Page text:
Triple bottom line

From Academic Kids

The triple bottom line captures an expanded spectrum of values and criteria for measuring organizational (and societal) success - economic, environmental and social. In practical terms, "triple bottom line accounting" usually means expanding the traditional company reporting framework to take into account not just financial outcomes but also environmental and social performance. The phrase was coined by John Elkington, co-founder of the business consultancy SustainAbility, in his 1998 book Cannibals with Forks: the Triple Bottom Line of 21st Century Business (http://www.heall.com/books/business/cannibals.html). (ref Business and Sustainable Development: A Global Guide (http://www.bsdglobal.com/tools/principles_triple.asp))

Fiscal policy of any government, in any nation, already depends on identifying social and natural deficits on a less formal basis. However, in a democracy at least, such choices are usually guided more by ideology than by economics. The primary benefit of embedding one approach to measurement of these deficits would be first to direct monetary policy to reduce them, and eventually achieve a global monetary reform, e.g. Global Resource Banking, by which they could be systematically and globally reduced in some uniform way.

The primary arguments against this seem to be either strictly nationalistic, based on indefensible notions of growth (even its own creators decry the use of GDP as a general purpose growth measure), or inertial or competitive in nature. The difficulty of achieving global agreement on simultaneous policy in this regard, critics argue, renders such measures at best advisory - and thus not enforceable. People would be unwilling, they argue, to undergo a depression or even sustained recession in order, for instance, to remediate lost ecosystems.

However, balanced against this is the argument that the Earth's carrying capacity is itself at risk, and that in order to avoid catastrophic breakdown of climate or nature's services, there is a need for a comprehensive reform in global financial institutions similar in scale to that undertaken at Bretton Woods in 1944, and not since. This argument has been made most coherently by Marilyn Waring, probably the only individual to have actually read all the documents that arose from that meeting.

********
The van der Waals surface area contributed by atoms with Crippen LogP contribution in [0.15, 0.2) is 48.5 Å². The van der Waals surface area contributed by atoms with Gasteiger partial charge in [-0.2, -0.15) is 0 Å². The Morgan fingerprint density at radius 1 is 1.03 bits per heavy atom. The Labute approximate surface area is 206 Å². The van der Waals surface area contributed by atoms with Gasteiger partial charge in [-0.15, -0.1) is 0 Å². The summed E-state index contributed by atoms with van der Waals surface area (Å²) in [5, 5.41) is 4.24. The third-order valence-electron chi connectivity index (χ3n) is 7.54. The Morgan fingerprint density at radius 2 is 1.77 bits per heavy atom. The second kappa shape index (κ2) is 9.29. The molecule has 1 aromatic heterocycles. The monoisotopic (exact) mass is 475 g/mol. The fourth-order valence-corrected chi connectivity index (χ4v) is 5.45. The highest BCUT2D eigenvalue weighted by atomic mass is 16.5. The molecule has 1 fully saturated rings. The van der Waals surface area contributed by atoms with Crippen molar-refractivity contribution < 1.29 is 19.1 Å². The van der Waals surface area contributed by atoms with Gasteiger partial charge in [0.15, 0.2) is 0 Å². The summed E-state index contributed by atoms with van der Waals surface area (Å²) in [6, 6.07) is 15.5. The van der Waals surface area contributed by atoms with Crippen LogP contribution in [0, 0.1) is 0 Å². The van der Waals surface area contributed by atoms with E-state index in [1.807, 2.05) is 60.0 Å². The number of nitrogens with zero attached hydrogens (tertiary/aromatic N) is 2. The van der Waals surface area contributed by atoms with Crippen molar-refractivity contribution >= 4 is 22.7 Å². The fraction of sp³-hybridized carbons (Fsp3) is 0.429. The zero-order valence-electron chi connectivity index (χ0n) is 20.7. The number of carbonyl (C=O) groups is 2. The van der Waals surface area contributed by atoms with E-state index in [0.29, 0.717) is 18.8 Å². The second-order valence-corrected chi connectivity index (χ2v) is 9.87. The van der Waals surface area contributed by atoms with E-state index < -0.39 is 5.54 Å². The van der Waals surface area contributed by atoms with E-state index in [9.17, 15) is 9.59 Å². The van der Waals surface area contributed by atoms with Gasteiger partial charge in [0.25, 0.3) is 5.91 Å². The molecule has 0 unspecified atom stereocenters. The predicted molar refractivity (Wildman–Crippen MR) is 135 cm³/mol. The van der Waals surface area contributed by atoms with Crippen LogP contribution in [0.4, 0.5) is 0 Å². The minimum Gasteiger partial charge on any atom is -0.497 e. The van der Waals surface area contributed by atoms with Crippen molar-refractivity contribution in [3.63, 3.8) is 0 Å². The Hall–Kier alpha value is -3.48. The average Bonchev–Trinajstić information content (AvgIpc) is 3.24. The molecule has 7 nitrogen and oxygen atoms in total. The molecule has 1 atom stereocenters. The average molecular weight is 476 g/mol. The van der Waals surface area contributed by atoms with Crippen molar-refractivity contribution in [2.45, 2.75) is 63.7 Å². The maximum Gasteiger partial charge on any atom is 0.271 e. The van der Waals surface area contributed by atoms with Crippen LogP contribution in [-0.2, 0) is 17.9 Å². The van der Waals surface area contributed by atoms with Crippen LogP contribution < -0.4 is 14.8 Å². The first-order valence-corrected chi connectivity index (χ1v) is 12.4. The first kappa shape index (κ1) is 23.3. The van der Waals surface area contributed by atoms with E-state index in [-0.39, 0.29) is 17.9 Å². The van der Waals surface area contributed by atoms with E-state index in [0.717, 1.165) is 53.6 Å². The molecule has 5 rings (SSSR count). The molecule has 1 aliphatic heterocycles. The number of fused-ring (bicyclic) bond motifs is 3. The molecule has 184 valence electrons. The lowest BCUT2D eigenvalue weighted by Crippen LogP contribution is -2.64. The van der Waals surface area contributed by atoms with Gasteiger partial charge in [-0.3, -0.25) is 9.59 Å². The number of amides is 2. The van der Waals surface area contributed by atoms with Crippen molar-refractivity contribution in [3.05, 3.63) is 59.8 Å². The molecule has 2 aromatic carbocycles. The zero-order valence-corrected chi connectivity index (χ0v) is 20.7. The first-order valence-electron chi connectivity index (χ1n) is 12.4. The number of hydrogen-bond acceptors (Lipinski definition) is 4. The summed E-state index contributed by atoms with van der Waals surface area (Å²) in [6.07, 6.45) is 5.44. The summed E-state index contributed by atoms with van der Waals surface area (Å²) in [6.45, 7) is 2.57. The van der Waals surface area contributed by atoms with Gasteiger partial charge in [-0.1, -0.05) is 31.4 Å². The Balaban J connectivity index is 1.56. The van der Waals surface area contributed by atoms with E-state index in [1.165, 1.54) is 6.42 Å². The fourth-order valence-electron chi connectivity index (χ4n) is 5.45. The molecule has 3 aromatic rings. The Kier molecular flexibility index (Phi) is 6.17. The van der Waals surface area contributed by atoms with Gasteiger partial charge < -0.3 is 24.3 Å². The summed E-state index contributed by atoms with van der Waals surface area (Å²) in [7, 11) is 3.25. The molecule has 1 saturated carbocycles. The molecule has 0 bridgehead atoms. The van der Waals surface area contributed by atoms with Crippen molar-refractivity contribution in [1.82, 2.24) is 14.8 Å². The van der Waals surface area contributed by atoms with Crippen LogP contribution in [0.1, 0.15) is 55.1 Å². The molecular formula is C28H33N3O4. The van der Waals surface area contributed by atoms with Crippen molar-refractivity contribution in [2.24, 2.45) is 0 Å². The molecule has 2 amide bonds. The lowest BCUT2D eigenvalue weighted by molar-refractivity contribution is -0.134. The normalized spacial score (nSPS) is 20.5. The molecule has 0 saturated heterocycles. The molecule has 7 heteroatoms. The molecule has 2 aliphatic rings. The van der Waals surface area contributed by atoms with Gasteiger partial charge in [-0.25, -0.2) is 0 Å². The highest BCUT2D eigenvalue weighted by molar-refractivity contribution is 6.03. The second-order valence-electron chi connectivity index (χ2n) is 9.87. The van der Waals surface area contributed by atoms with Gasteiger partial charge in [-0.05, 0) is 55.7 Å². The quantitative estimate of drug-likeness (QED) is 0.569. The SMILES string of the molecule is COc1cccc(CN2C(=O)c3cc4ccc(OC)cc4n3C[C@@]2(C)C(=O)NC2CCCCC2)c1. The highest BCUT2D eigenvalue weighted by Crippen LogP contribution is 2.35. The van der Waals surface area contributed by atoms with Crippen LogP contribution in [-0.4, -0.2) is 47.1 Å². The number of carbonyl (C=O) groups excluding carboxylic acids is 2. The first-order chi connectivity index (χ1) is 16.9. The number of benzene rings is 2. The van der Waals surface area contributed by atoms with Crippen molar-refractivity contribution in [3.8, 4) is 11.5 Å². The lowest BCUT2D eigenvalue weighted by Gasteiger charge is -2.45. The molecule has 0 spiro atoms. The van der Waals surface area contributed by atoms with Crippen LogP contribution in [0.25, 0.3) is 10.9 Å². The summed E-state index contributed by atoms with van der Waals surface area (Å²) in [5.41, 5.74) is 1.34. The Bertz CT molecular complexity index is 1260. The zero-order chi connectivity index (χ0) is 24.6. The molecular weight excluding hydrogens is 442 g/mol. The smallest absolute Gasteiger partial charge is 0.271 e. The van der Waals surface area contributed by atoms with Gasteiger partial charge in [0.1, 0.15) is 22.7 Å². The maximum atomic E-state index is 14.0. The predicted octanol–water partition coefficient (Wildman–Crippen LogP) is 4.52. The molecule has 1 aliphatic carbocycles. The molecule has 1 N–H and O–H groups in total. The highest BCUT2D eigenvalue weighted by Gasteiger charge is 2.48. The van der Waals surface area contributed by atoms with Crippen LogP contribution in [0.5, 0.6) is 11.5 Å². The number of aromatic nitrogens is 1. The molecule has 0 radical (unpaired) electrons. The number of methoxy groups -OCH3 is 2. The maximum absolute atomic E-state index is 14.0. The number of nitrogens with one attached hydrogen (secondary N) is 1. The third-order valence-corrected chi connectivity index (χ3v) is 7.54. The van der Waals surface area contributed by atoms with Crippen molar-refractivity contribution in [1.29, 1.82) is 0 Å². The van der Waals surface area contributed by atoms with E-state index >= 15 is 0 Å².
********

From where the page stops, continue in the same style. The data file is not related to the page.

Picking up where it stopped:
Her view has steadily grown more mainstream. With the emergence of an externally-consistent green economics and agreement on definitions of potentially contentious terms such as full-cost accounting, natural capital and social capital even among non-aligned economists, the prospect of formal metrics for ecological and social loss or risk has grown less remote through the 1990s.

In the United Kingdom in particular, the London Health Observatory has undertaken a formal program to address social deficits via a fuller understanding of what "social capital" is, how it functions in a real community (that being the City of London), and how losses of it tend to require both financial capital and significant political and social attention from volunteers and professionals to help resolve. The data they rely on is extensive, building on decades of statistics of the Greater London Council since World War II. There are some similar studies in North America, although with less rigorous methods, less uniform data, and which tend to be more regionally based.

Studies of nature's services and assessments of the value of Earth have tried to determine what might constitute an ecological or natural life deficit. The Kyoto Protocol relies on some measures of this sort, and actually relies on some value of life calculations that, among other things, are explicit about the ratio of the price of a human life between developed and developing nations (about 15 to 1). While the motive of this number was to simply assign responsibility for a cleanup, such stark honesty opens not just an economic but political door to some kind of negotiation - presumably to reduce that ratio in time to something seen as more equitable. As it is, people in developed nations can be said to benefit 15x more from ecological devastation than in developing nations, in pure financial terms. According to the IPCC, they are thus obligated to pay 15x more per life to avoid a loss of each such life to climate change - Kyoto simply seeks to implement exactly this formula, and is therefore sometimes cited as a first step towards getting nation-states to accept formal liability for damage they do to ecosystems shared globally.

Advocacy for triple bottom line reforms is common in Green Parties. However, the principle is increasingly popular among those of other stripes, e.g. in Islamic economics and in creditary economics. It is increasingly common also in United Nations circles as well. Some of the measures undertaken in the European Union towards the Euro currency integration standardize the reporting of ecological and social losses in such a way as to seem to endorse in principle the notion of unified accounts, or unit of account, for these deficits.

Legislation to put this thinking into law is under consideration in many jurisdictions.

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